Run#29 Feb 24 – Stanley Park Seawall 10.2K

Stanley Park seawall

Stanley Park seawall

You may recall that after my last run, I promised myself that I would pick a nice long run that was a bit different this week. Somewhere that’s even a bit wild!

Well, there’s one run that just kept coming up again and again in my mind. So I jumped into my little red car on Sunday afternoon and headed west down Highway 1 towards Stanley Park.

No ‘ifs, ands, or buts’, it had to be done. I simply had to run the seawall!

Running on the seawall that afternoon was not for the feint of heart. When I first got out of the car after parking in the lot opposite the Fish House at 2nd Beach, the rain was beginning to come down steady. Then, by the time I ran around the seawall to the first point jutting out on the bay, I was running into a driving rain with a stiff wind coming in from English Bay.

Stanley Park - seawall

Stanley Park seawall

The big ships looked mysterious out there on the bay, cloaked in mist. There were at least 20 out there.

I have to admit, I was running at quite a good pace for the first 3K. The sea air felt fresh on my face. Most importantly, I felt that I was running effortlessly and getting an abundance of oxygen into my body.

It would seem my training thus far was paying off. I felt good!

Like many of you I’m sure, 3rd Beach is my favourite park beach. So beautiful and tranquil, it’s where the forest meets the ocean. I love watching the seabirds on the water and the big ships on the bay.

It’s also just a short distance from Lovers; a beautiful walking and running trail that runs across the middle of Stanley Park, right to 3rd Beach..

Stanley Park - 3rd Beach

Stanley Park – 3rd Beach

I noticed that there were hardly any other runners out on the seawall that morning. That’s too bad, it’s so beautiful out here.

As I ran by the steps leading to the 3rd Beach concession, the tranquility was briefly broken up ahead of me by a dozen or so squawking crows being chased buy an eagle!

Is he chasing them just for fun, or is he hunting them for food, I mused.

Siwash Rock

Siwash Rock

Before long, I was passing by the majestic Siwash Rock. There’s a plaque on the seawall with the story of a boy that died after jumping off the rock into shallow water.

When we come here walking as a family, my 7 year old daughter reads the plaque every time. Then she warns me.. ‘Dad, you must never ever jump off the rock, because it’s too dangerous’.

Not to worry my little girl, your Dad will stick to admiring Siwash Rock from the seawall!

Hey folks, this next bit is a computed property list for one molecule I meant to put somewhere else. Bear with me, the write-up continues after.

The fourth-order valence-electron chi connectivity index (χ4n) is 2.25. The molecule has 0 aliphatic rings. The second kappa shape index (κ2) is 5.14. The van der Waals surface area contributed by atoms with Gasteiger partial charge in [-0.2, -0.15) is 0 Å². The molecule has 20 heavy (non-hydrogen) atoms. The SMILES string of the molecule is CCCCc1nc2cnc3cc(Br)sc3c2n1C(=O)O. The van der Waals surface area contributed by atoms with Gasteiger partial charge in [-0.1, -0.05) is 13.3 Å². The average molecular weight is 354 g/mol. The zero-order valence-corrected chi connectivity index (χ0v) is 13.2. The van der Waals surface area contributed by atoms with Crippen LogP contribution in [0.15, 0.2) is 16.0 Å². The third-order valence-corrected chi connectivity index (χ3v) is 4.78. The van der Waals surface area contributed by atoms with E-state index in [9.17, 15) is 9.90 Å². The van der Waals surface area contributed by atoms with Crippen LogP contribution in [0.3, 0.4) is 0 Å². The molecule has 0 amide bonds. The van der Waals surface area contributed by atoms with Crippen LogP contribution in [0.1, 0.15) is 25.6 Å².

Not too far beyond the rock, I ran by a most memorable spot for me. It’s a memory that part of me would like to forget, but unfortunately it’s indelibly printed in my mind. It is kind of a funny moment, I guess. So I will briefly share the story with you.

I was out kayaking with my good friend Donald from Halifax and we decided to paddle from Sunset Beach, up past 2nd Beach and then around the seawall, up to the Lions Gate Bridge and back.

Donald and I had first met on an Outward Bound 21 day kayaking trip. The trip commenced at Telegraph Cove on the north east coast of Vancouver Island. We first paddled across the Johnstone Strait and then into the Broughton Archipelago.

Donald and I had kayaked side by side though some pretty rough seas on that trip, without incident. The strong currents and whirlpools in the Gulf Islands can be treacherous.

Stanley Park seawall

Stanley Park seawall

That day, we were kayaking close to the seawall. The water was a little choppy perhaps, but not rough at all. I do remember being distracted for a brief moment; I was probably smiling and waving at tourists on the seawall, when a rogue wave hit my kayak broadside!

Suddenly I tipped, then flipped, and my kayak was totally upside down with me still sealed in it!

No worries, I instantly remembered my Outward Bound training, pulled the release cord on the skirt and I was quickly out of the kayak.

The water was fairly shallow and I had not banged my head on the rocks, fortunately. However, it was more than a little embarrassing to be standing there next to my kayak, chest deep in water, looking at the smiling faces of the tourists that I was waiving to just moments before. I can still hear the roars of laughter from my friend Donald to this day!